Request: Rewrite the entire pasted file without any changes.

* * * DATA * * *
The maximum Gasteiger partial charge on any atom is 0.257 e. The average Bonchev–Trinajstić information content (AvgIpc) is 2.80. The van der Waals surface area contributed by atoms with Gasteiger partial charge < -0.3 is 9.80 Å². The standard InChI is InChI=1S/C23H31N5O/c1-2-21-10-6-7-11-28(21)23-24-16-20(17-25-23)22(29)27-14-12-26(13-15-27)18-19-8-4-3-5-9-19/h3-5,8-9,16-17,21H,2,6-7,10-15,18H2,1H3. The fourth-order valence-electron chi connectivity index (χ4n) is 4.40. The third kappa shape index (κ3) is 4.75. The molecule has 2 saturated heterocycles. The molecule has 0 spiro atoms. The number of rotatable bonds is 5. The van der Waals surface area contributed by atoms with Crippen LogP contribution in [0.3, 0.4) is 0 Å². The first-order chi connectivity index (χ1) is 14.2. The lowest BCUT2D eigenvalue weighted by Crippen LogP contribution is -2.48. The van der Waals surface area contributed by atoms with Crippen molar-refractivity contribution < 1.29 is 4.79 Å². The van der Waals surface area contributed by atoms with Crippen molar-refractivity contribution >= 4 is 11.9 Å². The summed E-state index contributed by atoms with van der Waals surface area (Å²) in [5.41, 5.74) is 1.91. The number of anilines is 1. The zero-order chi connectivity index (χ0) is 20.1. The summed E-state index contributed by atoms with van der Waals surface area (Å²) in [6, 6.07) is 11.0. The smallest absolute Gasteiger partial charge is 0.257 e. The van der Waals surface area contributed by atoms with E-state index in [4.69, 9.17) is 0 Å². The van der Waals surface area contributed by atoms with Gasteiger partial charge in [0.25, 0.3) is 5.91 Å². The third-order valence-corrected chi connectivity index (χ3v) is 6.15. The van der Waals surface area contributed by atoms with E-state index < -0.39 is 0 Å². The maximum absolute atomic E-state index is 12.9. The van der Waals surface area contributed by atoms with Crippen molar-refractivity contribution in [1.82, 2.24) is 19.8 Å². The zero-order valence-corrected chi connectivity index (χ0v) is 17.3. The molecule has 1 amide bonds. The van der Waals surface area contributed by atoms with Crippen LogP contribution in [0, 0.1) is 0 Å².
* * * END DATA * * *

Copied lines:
The maximum Gasteiger partial charge on any atom is 0.257 e. The average Bonchev–Trinajstić information content (AvgIpc) is 2.80. The van der Waals surface area contributed by atoms with Gasteiger partial charge < -0.3 is 9.80 Å². The standard InChI is InChI=1S/C23H31N5O/c1-2-21-10-6-7-11-28(21)23-24-16-20(17-25-23)22(29)27-14-12-26(13-15-27)18-19-8-4-3-5-9-19/h3-5,8-9,16-17,21H,2,6-7,10-15,18H2,1H3. The fourth-order valence-electron chi connectivity index (χ4n) is 4.40. The third kappa shape index (κ3) is 4.75. The molecule has 2 saturated heterocycles. The molecule has 0 spiro atoms. The number of rotatable bonds is 5. The van der Waals surface area contributed by atoms with Crippen LogP contribution in [0.3, 0.4) is 0 Å². The first-order chi connectivity index (χ1) is 14.2. The lowest BCUT2D eigenvalue weighted by Crippen LogP contribution is -2.48. The van der Waals surface area contributed by atoms with Crippen molar-refractivity contribution < 1.29 is 4.79 Å². The van der Waals surface area contributed by atoms with Crippen molar-refractivity contribution >= 4 is 11.9 Å². The summed E-state index contributed by atoms with van der Waals surface area (Å²) in [5.41, 5.74) is 1.91. The number of anilines is 1. The zero-order chi connectivity index (χ0) is 20.1. The summed E-state index contributed by atoms with van der Waals surface area (Å²) in [6, 6.07) is 11.0. The smallest absolute Gasteiger partial charge is 0.257 e. The van der Waals surface area contributed by atoms with E-state index in [4.69, 9.17) is 0 Å². The van der Waals surface area contributed by atoms with Gasteiger partial charge in [0.25, 0.3) is 5.91 Å². The third-order valence-corrected chi connectivity index (χ3v) is 6.15. The van der Waals surface area contributed by atoms with E-state index < -0.39 is 0 Å². The maximum absolute atomic E-state index is 12.9. The van der Waals surface area contributed by atoms with Crippen molar-refractivity contribution in [1.82, 2.24) is 19.8 Å². The zero-order valence-corrected chi connectivity index (χ0v) is 17.3. The molecule has 1 amide bonds. The van der Waals surface area contributed by atoms with Crippen LogP contribution in [0, 0.1) is 0 Å².